richard malone harks back to simpler times
As the uncertainty of Brexit looms large over this London Fashion Week, Irish designer Richard Malone uses the nostalgia of his childhood to return to a simpler time for autumn/winter 19.
Brexit is on Richard Malone’s mind. It’s on a lot of people’s minds, really, but definitely on Richard’s: an Irish immigrant, living and working in Britain today. While his latest show certainly wasn’t anything as crude as a “Brexit collection”, the looming March deadline has, at the very least, provided a starting point for him to work back from: retreating into his childhood and to a simpler, easier world of “badly-lit, uniquely charming community-centre gatherings, mums’ doors flung open for street parties,” as the show notes put it.
We say “retreating”, of course, because while this collection was as brimful of nostalgia as we’ve come to love and expect from Richard’s work -- “It’s always about elevating those things I grew up with,” he told us last year -- it wasn’t anything like a regression. On the contrary, the show and the clothes themselves felt as painstakingly well-crafted and well-thought out as they’ve ever been: from the dresses cut from exactly one metre of fabric (to prevent waste), to the Union Flag striped stoles made from repurposed dog beds (“For dogs,” as Richard helpfully explained to the assembled press backstage).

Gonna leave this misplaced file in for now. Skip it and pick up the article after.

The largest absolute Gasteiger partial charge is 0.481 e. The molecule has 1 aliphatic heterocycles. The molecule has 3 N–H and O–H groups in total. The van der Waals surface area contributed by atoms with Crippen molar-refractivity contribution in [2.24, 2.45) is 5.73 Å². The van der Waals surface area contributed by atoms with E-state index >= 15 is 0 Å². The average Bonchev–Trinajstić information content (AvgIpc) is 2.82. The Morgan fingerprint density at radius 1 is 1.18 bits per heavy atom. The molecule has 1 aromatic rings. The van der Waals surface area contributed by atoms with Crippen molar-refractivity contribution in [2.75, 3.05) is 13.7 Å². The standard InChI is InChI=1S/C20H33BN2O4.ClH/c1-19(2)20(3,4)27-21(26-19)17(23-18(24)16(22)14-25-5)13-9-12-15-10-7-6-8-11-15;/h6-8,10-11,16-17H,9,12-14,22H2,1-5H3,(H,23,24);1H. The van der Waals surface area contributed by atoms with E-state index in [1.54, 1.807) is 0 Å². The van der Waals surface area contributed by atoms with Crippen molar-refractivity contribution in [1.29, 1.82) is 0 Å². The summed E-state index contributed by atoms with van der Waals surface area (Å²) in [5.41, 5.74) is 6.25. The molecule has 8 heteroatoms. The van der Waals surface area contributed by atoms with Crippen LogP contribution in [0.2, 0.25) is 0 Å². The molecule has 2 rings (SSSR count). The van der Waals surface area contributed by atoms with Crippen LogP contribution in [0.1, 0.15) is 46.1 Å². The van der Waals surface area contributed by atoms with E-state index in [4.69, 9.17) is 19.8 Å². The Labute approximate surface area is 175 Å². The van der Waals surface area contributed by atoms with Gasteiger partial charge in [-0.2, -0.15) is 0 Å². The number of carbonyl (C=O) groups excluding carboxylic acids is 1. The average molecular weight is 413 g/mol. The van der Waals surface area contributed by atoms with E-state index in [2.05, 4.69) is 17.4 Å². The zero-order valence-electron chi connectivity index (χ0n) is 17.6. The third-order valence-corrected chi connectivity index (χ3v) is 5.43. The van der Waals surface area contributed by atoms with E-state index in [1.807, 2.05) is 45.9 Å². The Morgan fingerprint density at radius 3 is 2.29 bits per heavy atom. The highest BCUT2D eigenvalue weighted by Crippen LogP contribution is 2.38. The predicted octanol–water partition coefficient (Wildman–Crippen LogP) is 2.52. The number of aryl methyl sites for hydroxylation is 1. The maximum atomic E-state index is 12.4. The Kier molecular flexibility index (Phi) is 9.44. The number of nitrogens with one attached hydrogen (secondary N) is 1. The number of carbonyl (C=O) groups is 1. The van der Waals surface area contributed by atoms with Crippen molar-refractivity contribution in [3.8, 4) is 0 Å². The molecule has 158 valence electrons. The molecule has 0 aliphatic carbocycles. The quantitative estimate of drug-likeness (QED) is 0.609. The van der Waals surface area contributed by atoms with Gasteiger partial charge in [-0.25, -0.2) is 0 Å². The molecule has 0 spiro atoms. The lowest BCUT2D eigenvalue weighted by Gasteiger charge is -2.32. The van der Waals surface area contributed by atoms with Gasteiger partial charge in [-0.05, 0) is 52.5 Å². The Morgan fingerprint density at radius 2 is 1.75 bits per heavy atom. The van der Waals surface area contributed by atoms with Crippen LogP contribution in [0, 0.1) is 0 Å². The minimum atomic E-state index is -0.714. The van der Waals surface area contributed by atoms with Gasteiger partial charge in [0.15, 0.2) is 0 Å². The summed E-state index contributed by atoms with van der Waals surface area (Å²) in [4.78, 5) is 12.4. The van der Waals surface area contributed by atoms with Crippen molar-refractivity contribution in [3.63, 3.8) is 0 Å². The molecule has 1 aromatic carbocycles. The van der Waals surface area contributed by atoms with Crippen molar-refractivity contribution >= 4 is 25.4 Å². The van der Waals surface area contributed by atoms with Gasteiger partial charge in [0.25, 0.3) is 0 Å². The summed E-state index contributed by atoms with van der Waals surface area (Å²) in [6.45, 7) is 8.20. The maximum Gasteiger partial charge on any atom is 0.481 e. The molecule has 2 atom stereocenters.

The use of those colours was about acknowledging the power that they have within Britain today. “We’re surrounded by them in pop culture, in the landscape of imagery now” he told us backstage. “With Brexit, and being an immigrant, those colours are always going to feel weird.”
Weird, yes, as the dressing of the set -- a sort of eerily, empty party scene, with the first look sent down the runway in complete silence -- would attest to. But there’s always so much fondness and feeling in what Richard does. “I love when you look back on pictures and everything seems so fun and exotic,” he says. “That kind of community centre. Having a party. Going between your aunts house, and washing up and seeing these clothes that were in your periphery.” A dose of nostalgia we could all use.
This article originally appeared on i-D UK.